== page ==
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Transport Of Liquid Hydrogen

In order to reduce the volume required to store a useful amount of hydrogen - particularly for vehicles - liquefaction may be employed. Since hydrogen does not liquefy until it reaches 253C (20 degrees above absolute zero), the process is both time consuming and energy demanding. Critical temperature for hydrogen is T=-240C. This is the upper limit for liquefaction, at higher temperatures it is indeed impossible. T=-253C is the equilibrium temperature at p=1bara. The advantage of liquid hydrogen is its high energy/mass ratio, three times that of gasoline. It is the most energy dense fuel in use (excluding nuclear fuels), which is why it is employed in all space programmes. However, energy/volume ratio remains a challenge. Liquid hydrogen is difficult to store over a long period (product loss by vaporisation), and the insulated tank required may be large and bulky. An illustration comparing energy densities between gasoline, diesel and hydrogen is shown in figure 1 below.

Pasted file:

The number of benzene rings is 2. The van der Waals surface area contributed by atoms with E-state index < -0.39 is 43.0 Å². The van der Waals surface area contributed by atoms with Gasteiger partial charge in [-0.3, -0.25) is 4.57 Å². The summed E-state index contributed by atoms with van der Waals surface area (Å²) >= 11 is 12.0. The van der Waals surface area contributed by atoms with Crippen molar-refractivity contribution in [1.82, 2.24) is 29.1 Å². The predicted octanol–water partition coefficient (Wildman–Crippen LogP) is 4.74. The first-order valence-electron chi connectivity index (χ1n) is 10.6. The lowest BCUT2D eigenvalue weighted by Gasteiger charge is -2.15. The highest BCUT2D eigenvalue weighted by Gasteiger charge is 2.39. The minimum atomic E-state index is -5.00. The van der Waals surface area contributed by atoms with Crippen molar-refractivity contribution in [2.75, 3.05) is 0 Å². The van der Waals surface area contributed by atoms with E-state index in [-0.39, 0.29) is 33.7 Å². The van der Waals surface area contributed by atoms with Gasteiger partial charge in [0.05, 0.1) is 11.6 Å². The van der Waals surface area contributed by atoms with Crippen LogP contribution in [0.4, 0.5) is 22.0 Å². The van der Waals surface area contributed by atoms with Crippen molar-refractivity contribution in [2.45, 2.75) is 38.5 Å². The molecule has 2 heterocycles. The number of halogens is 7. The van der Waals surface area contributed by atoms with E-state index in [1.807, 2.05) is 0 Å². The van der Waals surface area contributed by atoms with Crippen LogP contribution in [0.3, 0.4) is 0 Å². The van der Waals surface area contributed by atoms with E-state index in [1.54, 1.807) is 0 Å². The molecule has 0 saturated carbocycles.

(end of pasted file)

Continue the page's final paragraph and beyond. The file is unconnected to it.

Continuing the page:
Liquid hydrogen road transport is carried out using trucks which can exceed a capacity of 60000 litres. Delivery is achieved either in vacuum insulated containers or by transferring the product to stationary vessels depending on the required quantities. In the USA there are several pipelines for liquid hydrogen with lengths of up to 40 km iii. The intercontinental transport of hydrogen will probably be carried out in liquid form using ships. For this purpose, specialized ships with appropriate tanks and port facilities are being designed. A realization of these ideas will however not take place until the trade in hydrogen reaches an appropriately large scale.


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Page last modified on December 21, 2008, at 04:09 PM